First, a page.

All in all, sweet potatoes are one of the best sources of carbs for bodybuilders – period!
Coffee is the world’s favorite beverage, and millions of people start their day with an energizing cup or two.
Coffee contains caffeine, which is a central nervous system stimulant that affects both your body and mind. In fact, up until the 1960s, caffeine was on the International Olympic Committee’s list of banned substances.
But coffee is more than a convenient source of energy – it’s also very good for you. It’s packed with antioxidants, has liver, colon, and lung health benefits, and can even lower your risk of heart disease and depression (6).
That said, not all coffees were created equal. For example, there is a massive difference between a cup of freshly brewed coffee and coffee-based beverages made with cream, sugar, syrup, and sprinkles. When it comes to getting benefits from coffee, it pays to be picky and consume the purest type you can.
Of course, if you are chugging coffee by the gallon to overcome a sleep deficit, you may be doing your body more harm than good. But, if you’re consuming 2-4 cups per day and still getting plenty of sleep, you’ll be glad to hear that there are no significant side effects to regular coffee use.
You can use coffee as a pre-workout energizer, too. Caffeine helps slow the onset of fatigue and also reduces exercise muscle pain, so you’ll be able to train harder and longer. That’s why so many pre-workout supplements contain big hits of caffeine.
However, those same pre-workouts may contain as much as 400mg of caffeine (about four cups’ worth), so they may be unnecessarily strong. Also, a cup of coffee is cheaper, contains more nutrients, and won’t leave you feeling anxious or nervous like some pre-workouts can.
Note: If you prefer to avoid caffeine, rest assured that decaffeinated coffee is also beneficial. It still contains an abundance of antioxidants, but no caffeine means no energizing effect.
9. Cottage Cheese
Cottage cheese is another of those foods that some people love while others hate it. For sure, it does have an unusual taste and texture! But, if you can tolerate it, cottage cheese is an excellent source of slow-releasing protein caseinate, calcium, and various vitamins and minerals.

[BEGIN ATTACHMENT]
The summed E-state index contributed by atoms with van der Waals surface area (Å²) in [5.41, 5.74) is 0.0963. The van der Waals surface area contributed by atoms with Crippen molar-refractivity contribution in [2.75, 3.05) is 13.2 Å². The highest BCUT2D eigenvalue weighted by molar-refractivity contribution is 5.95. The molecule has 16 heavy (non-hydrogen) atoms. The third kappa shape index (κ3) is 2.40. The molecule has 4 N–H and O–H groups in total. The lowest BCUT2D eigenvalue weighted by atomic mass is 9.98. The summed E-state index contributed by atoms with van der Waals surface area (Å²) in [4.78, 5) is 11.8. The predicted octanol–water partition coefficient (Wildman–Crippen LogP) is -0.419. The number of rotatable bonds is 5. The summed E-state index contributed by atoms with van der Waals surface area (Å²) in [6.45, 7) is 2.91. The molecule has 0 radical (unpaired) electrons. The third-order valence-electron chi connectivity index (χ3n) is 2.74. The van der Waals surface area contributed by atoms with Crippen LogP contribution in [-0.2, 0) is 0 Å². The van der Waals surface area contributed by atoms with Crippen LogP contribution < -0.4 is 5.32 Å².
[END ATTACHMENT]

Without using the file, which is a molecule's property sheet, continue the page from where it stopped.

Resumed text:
Like yogurt, you can eat cottage cheese straight from the tub, making it an ideal snack when you are on the go. Try adding a spoonful of fruit preserve to sweeten it and make it more enjoyable to eat. Alternatively, cottage cheese makes an excellent topping for baked potatoes.
So, whether you want to get lean or build muscle, low-fat, high-protein cottage cheese can help!
Whether you are cutting or bulking, your diet plays a big part in your success. After all, if you don’t supply your body with the nutrients it needs, it won’t have the building blocks necessary for muscle growth. Conversely, if your diet contains an excess number of calories, fat gain is all but inevitable.
So, while you are what you eat, you are also what you DON’T eat.
Consuming fewer refined carbs, less sugar, and minimal junk food means you’ll have more space in your diet for the foods that’ll do you good.
Start adding these nine foods to your diet to build muscle, burn fat, and look good naked!
1 – PubMed: Altered estrogen metabolism and excretion in humans following consumption of indole-3-carbinol https://pubmed.ncbi.nlm.nih.gov/1656396/
2 – PubMed: Nutritional Advantages of Oats and Opportunities for Its Processing as Value Added Foods https://www.ncbi.nlm.nih.gov/pmc/articles/PMC4325078/
3 – PubMed: The Effect of Omega-3 Fatty Acids in Patients with Active Rheumatoid Arthritis Receiving DMARDs Therapy: Double-Blind Randomized Controlled Trial https://www.ncbi.nlm.nih.gov/pmc/articles/PMC4965662/
4 – PubMed: Effects of a Short-Term High-Nitrate Diet on Exercise Performance https://www.ncbi.nlm.nih.gov/pmc/articles/PMC5037521/
5 – PubMed: Consumption of Whole Eggs Promotes Greater Stimulation of Post-Exercise Muscle Protein Synthesis Than Consumption of Isonitrogenous Amounts of Egg Whites in Young Men https://pubmed.ncbi.nlm.nih.gov/28978542/
6 – British Medical Journal: Coffee Consumption and Health Meta-Analysis https://www.bmj.com/content/359/bmj.j5024